Kaboom!
Q: I was doing some performance upgrades on the engine in my '85 Chevy shorty pickup, and something went wrong. The truck has a 350 V-8 with an automatic transmission. I added an Edelbrock intake, carb, and cam kit, plus a Mallory distributor and wires, and so on. I also added headers, but didn't do anything internal except for the camshaft. I had the hood off to make it easier to work on.

I used a remote starter so I could watch things when I first started the engine. It cranked over just fine, but suddenly kicked back hard. I immediately quit cranking and checked for problems. It turned out that I didn't get everything right with the plug wires and distributor. I double-checked everything and tried to start it again. This time, the starter made some nasty grinding and whining noises, although the engine started fine. There was also a popping or snapping sound, such as metal snapping against metal. Once the engine started, it ran fine. I could tell the changes were definitely good for more power. The whining and popping sounds didn't go away, though, so I installed a new starter. I was careful to use the correct shims and new starter bolts, but the whining continues. I like the way the truck runs, but I'm concerned that I did some serious internal damage such as hurting the block or starter mounting area, or that something is on the verge of breaking. Do you know what could be causing these unsettling noises?
Dale Lowery
Macon, Georgia

A: You obviously did some damage with your initial starting problems. You didn't mention it, but we'd guess that you broke the aluminum snout on the original starter. If you'd damaged the block, you would have had trouble securing the fasteners for the new starter. You probably damaged the flexplate. You could have chipped some teeth on the ring gear, or at least nicked several of them. The grinding and whining sounds you hear indicate misaligned gear teeth between the starter and ring gear. The popping, snapping sound could be caused by a crack or cracks in the flexplate. If the flexplate developed a fissure or split, the two separated areas could "snap" against each other and make the sound you described.

The solution is to install a new flexplate. You can inspect the current flexplate by removing the inspection cover on the bottom of the transmission. Remove the coil wire so the engine won't start. Make a mark on the ring gear with a marking pen or grease pencil so you can tell when the flexplate makes a full revolution. Bump the engine slowly with a remote starter. Reasonably priced special flexplate turning tools use leverage to rotate the engine and are an option. Be sure the truck is safely supported, and keep your hands out of the way of the ring gear.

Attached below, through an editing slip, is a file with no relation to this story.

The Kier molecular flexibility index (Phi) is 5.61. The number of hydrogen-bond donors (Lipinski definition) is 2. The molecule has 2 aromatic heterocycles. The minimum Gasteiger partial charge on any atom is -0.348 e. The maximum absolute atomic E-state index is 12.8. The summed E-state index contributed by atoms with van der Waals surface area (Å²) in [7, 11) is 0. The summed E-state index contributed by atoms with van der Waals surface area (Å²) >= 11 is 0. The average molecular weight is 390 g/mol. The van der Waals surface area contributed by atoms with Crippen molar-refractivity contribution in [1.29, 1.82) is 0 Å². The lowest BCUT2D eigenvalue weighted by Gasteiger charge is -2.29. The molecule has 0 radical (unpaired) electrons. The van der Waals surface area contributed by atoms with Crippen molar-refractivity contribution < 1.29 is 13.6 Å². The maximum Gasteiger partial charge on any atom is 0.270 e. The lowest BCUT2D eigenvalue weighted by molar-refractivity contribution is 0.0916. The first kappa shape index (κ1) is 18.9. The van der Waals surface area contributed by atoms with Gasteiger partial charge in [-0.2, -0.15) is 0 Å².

A crack is most likely to be near one of the holes in the flexplate. After confirming that the flexplate is damaged, remove it and install a new one. We suggest that you install a heavy-duty aftermarket flexplate. The aftermarket flexplates are constructed out of heavier, thicker steel than factory original units. The aftermarket units usually have double-welded ring gears. These flexplates are designed to withstand the rigors of drag racing, so they should be plenty strong for your truck.

Seams Bad
Q: My two-wheel-drive Dodge Dakota pickup has the V-6 engine and automatic transmission. I tow a ski boat, and it gets plenty hot around here in the summer. The truck recently turned 140,000 miles. It runs fine, and I've had very little trouble with it except for the radiator. I installed my third new radiator around 120,000 miles. It's only the second one I've paid for, but the previous owner had the receipts for when he replaced the first one. In both of my cases, the radiators burst at the seams of the upper tank. The tanks are plastic, which apparently isn't the best material for longevity. I bought both radiators through the parts department of a Dodge dealership. I'm stuck with my plastic-tank radiator, but if I have to go through this drill again (I'd consider selling the truck, but I like everything else about it), I'd like to know if I can get a better quality radiator.
Kyle Farnsworth
Corpus Christi, Texas

A: You're just one of countless Dakota owners who have had problems with the plastic tank radiators. It's not uncommon for these tanks to give up after 40,000 or 50,000 miles. The problem isn't so much to do with the tank as it is with the radiator core material. Most plastic-tank radiators have aluminum cores, but your Dakota has a copper core. The aluminum radiators do an excellent job of handling high-temperature situations. The next time you need a new radiator, look for an aftermarket one that's all-aluminum. Since you know that the problem will hit you sooner than later, start looking for good deals ahead of time. You might also consider installing an auxiliary electric fan or a big aftermarket transmission cooler to give your existing radiator some help in handling your truck's cooling demands.